Choosing your wedding date is a significant part of your wedding planning journey! But how do you choose and what factors should you consider? Today we are walking you through everything you need to know!
A special date
Wouldn’t it be romantic if you could exchange vows on the anniversary of your first date? Or maybe you could get married on the same date as your parents 25th wedding anniversary. Think about significant dates in your relationship and in your families and see if any of those would be a perfect fit.
Think about the season
When you picture your wedding, do you picture a big garden wedding in the sun or a cosy indoor wedding full of candles? Think about which season of the year you want to get married and narrow down your search to dates within that time of year.
Consider when you can get time off
Will you only have two weeks out of the year to get married and go on honeymoon? Knowing when you can get some time off work is a good piece of information to keep in mind. This is helpful information if you want to go on honeymoon shortly after the Big Day. Or if you plan on taking a couple of days off before and after the wedding.
Plan around your venue
If you know where you want to get married, that’s a great place to start. If this is the case, find out when your dream wedding venue is available and pick your date based on their availability.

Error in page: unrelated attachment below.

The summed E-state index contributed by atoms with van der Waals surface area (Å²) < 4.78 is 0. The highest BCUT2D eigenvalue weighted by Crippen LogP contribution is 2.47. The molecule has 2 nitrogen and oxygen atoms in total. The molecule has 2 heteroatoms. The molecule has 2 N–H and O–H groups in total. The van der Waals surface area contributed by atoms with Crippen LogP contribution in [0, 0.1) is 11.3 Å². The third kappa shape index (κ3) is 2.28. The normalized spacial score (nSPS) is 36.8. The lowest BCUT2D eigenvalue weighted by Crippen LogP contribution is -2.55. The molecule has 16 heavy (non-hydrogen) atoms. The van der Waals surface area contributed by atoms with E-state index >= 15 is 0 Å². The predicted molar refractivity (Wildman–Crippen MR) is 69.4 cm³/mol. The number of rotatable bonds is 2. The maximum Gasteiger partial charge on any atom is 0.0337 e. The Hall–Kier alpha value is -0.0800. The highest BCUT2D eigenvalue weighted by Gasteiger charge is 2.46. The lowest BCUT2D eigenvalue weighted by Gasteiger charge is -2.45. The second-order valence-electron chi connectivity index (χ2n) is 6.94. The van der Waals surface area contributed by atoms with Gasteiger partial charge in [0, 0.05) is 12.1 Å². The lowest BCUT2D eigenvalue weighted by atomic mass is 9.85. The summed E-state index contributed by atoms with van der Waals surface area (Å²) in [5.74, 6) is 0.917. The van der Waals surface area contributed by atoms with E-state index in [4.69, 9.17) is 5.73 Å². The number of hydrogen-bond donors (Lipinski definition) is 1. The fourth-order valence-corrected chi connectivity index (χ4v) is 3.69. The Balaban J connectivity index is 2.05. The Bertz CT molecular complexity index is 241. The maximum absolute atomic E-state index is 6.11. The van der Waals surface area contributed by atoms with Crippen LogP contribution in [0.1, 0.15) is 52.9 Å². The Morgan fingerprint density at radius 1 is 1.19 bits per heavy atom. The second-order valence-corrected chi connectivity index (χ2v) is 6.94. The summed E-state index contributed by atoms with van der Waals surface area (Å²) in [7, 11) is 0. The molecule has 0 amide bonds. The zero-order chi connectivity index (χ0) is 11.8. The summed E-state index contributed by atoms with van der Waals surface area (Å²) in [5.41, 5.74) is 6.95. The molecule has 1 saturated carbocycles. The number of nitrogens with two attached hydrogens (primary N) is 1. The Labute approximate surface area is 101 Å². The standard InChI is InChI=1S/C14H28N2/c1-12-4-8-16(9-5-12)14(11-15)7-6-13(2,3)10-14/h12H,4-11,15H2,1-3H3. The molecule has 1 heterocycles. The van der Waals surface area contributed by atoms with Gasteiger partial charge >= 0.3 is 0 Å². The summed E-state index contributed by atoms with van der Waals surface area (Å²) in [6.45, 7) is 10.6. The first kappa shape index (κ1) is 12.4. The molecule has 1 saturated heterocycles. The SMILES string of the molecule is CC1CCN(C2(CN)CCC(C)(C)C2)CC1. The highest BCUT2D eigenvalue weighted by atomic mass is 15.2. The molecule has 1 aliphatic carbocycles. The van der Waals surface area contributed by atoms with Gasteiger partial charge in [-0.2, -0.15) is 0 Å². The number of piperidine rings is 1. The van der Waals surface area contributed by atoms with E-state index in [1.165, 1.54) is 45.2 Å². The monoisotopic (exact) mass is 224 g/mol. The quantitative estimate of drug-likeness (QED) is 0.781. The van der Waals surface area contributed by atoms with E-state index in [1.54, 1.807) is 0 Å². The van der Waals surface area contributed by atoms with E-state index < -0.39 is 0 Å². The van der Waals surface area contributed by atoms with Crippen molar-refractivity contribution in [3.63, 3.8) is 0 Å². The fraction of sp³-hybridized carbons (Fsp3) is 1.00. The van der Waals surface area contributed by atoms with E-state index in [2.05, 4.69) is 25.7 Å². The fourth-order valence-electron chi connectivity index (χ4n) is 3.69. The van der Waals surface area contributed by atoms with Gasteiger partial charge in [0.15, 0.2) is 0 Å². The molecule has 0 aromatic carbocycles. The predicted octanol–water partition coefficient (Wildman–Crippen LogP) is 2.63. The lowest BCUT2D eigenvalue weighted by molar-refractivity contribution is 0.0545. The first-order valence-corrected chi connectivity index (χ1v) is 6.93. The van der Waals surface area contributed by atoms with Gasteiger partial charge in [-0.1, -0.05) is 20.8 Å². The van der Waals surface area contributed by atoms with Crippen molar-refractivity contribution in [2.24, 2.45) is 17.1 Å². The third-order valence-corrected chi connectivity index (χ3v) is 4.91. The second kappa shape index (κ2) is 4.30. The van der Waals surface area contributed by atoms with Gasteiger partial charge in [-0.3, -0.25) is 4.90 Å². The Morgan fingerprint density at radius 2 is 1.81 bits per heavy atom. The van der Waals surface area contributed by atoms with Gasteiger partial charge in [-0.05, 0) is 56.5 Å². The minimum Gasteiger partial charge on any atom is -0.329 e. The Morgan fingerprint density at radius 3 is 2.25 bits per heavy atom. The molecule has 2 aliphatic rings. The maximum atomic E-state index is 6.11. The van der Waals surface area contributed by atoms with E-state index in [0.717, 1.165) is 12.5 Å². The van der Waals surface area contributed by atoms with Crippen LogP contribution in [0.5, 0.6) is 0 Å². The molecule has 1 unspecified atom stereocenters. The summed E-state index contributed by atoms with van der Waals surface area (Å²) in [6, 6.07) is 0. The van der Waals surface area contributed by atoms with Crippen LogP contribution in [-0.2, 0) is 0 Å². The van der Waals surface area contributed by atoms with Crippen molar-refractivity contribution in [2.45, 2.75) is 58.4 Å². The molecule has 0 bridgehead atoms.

Think about your budget
There are a few months in each year that are considerably more expensive than others. A wedding in the middle of summer is typically a pricey one since that’s a popular time of year to get married. If you are on a budget, you might want to consider getting married during the quieter, winter months, or perhaps on an unconventional day. Weekday weddings are becoming more popular, but they are still more budget-friendly than Saturday weddings.
Consult your loved ones
Now, we don’t recommend that you extend this discussion to every person that you intend to invite to your wedding. But there will be a handful of people whose attendance is important to you. Ask those loved ones when they’ll be in the country, or not have to work, and so on. This is also about respectfully including your family and letting them know what you’ve got in mind.